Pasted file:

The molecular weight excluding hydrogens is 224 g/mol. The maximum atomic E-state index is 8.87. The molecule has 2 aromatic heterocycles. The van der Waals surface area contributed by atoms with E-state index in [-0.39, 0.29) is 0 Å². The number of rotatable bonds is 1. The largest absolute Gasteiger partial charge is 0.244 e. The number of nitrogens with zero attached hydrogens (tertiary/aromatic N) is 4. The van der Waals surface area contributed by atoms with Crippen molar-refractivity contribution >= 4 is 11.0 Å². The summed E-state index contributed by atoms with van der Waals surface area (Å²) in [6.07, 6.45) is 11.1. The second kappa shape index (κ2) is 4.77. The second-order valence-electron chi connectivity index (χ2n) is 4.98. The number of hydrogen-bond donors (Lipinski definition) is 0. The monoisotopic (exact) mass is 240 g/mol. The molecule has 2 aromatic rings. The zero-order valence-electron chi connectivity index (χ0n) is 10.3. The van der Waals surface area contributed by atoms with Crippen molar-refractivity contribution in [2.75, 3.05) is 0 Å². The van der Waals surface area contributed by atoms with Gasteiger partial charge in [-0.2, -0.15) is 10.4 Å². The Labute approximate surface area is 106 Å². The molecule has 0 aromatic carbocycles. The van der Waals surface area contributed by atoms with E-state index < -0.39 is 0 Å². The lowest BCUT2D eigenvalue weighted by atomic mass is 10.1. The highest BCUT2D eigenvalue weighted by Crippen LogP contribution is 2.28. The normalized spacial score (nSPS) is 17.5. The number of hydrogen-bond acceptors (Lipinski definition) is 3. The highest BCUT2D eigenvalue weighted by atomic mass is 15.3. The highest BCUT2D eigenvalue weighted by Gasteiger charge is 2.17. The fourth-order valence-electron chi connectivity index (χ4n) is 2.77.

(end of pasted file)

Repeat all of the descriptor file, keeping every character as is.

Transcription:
The molecular weight excluding hydrogens is 224 g/mol. The maximum atomic E-state index is 8.87. The molecule has 2 aromatic heterocycles. The van der Waals surface area contributed by atoms with E-state index in [-0.39, 0.29) is 0 Å². The number of rotatable bonds is 1. The largest absolute Gasteiger partial charge is 0.244 e. The number of nitrogens with zero attached hydrogens (tertiary/aromatic N) is 4. The van der Waals surface area contributed by atoms with Crippen molar-refractivity contribution >= 4 is 11.0 Å². The summed E-state index contributed by atoms with van der Waals surface area (Å²) in [6.07, 6.45) is 11.1. The second kappa shape index (κ2) is 4.77. The second-order valence-electron chi connectivity index (χ2n) is 4.98. The number of hydrogen-bond donors (Lipinski definition) is 0. The monoisotopic (exact) mass is 240 g/mol. The molecule has 2 aromatic rings. The zero-order valence-electron chi connectivity index (χ0n) is 10.3. The van der Waals surface area contributed by atoms with Crippen molar-refractivity contribution in [2.75, 3.05) is 0 Å². The van der Waals surface area contributed by atoms with Gasteiger partial charge in [-0.2, -0.15) is 10.4 Å². The Labute approximate surface area is 106 Å². The molecule has 0 aromatic carbocycles. The van der Waals surface area contributed by atoms with E-state index < -0.39 is 0 Å². The lowest BCUT2D eigenvalue weighted by atomic mass is 10.1. The highest BCUT2D eigenvalue weighted by Crippen LogP contribution is 2.28. The normalized spacial score (nSPS) is 17.5. The number of hydrogen-bond acceptors (Lipinski definition) is 3. The highest BCUT2D eigenvalue weighted by atomic mass is 15.3. The highest BCUT2D eigenvalue weighted by Gasteiger charge is 2.17. The fourth-order valence-electron chi connectivity index (χ4n) is 2.77.